Frank Izaguirre

Joined: Nov 18, 2015 Last Active: Aug 18, 2019

Hi, I'm the Book and Media Reviews Editor for Birding magazine, the American Birding Association's flagship magazine, as well as a PhD student in English at West Virginia University. Beginning in fall 2019, I will be dissertating on how field guides have shaped environmental values in America beginning with Mark Catesby through today.

My academic specialties are environmental literature, ecocriticsm, rainforest literature, and natural history writing. I have published research on how the travel narratives of Victorian naturalists shaped Amazonian exploration and scientific discovery, how environmental literature in Costa Rica strengthened that country's excellent conservation record, and how Thoreau subverted ocularcentric sensory orientations to the environment in Walden, among other topics. Broadly speaking, my scholarship always considers how the way we write about nature influences the human relationship to the nonhuman world.

I'm also a Technical Reviewer for Birder's Guide and have written for a number of other bird and nature-related magazine and journals. I've been birding for over twenty years, mostly in the eastern half of the ABA Area and in Costa Rica, plus a few forays farther afield. I love the warblers best, although I've noticed lately that I've developed some zeal for finding grouse whenever I know they're around.

Recently I've become addicted to mothing. So far, I've identified several hundred species in West Virginia and Pennsylvania and hope to expand my mothing to the Neotropics someday. Other burgeoning interests include coleopterans and, most recently, orthopterans, especially identifying them by sound.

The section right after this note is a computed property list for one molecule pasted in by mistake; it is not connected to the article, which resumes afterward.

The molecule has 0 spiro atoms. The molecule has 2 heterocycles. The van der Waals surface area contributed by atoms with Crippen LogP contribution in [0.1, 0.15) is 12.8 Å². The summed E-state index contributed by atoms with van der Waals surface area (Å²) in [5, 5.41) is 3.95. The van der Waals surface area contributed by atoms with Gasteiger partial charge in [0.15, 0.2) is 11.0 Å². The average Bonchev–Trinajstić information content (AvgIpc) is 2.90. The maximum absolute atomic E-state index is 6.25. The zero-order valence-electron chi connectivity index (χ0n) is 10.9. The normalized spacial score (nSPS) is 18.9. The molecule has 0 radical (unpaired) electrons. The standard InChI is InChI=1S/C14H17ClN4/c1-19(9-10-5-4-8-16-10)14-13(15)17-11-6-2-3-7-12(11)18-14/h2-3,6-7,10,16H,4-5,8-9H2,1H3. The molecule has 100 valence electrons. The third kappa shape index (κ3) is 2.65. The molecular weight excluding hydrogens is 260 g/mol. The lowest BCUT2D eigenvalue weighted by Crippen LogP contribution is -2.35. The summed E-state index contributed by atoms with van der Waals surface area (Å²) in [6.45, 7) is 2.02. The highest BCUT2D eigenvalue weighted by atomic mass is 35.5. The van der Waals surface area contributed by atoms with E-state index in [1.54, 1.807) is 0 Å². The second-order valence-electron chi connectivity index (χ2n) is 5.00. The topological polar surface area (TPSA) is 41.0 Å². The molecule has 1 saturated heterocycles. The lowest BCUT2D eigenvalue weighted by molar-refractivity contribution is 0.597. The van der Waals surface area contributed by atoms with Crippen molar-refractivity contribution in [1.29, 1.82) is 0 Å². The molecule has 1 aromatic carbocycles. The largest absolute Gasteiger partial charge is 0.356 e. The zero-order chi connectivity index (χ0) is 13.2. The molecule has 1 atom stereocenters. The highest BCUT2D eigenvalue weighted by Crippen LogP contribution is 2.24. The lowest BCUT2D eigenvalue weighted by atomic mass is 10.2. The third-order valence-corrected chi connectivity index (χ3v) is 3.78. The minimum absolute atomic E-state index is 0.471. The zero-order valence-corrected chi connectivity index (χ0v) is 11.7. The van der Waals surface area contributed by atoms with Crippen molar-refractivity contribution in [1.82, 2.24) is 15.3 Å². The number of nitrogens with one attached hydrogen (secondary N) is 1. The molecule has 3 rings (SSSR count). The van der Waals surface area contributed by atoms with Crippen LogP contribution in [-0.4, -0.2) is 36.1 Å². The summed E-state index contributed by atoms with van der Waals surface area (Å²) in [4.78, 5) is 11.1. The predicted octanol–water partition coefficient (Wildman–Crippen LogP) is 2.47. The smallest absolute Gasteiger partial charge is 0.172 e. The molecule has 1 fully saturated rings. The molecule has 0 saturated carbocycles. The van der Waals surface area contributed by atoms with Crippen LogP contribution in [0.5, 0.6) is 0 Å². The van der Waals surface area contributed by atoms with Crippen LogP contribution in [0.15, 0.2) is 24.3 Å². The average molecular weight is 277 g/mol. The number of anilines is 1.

Salamanders, now that I'm living in Appalachia, are another exciting area of interest. My favorite I've seen so far is green, but I very much hope to see spotted, marbled, and hellbender in the next few years.

I also love sea turtles. Pennsylvania is not the best place to look for sea turtles, but when I visit my birthplace of South Florida or my occasional adopted home in Costa Rica, I often try to weave in a chance to see a sea turtle if at all possible. I hope to find all seven species one day, but for now I'm at four: olive ridley, loggerhead, green, and leatherback.

My wife Adrienne and I have a five-year moose streak going too. Every year we try to find moose at least once, a tradition that started in 2015. Chronologically, we have found at least one and often more moose in Maine, Colorado, Ontario, New Hampshire, and most recently Vermont.

My long-term iNaturalist goal is to see 10,001 different species throughout my lifetime (I have a thing for palindromes). One moth/bird/salamander at a time!

Thanks for reading about me! Feel free to write to me about Birding magazine reviews of books, other media, or anything else at: fizaguirre@aba.org. There is nothing I love talking and thinking about more than textual representations of birds and other wildlife.

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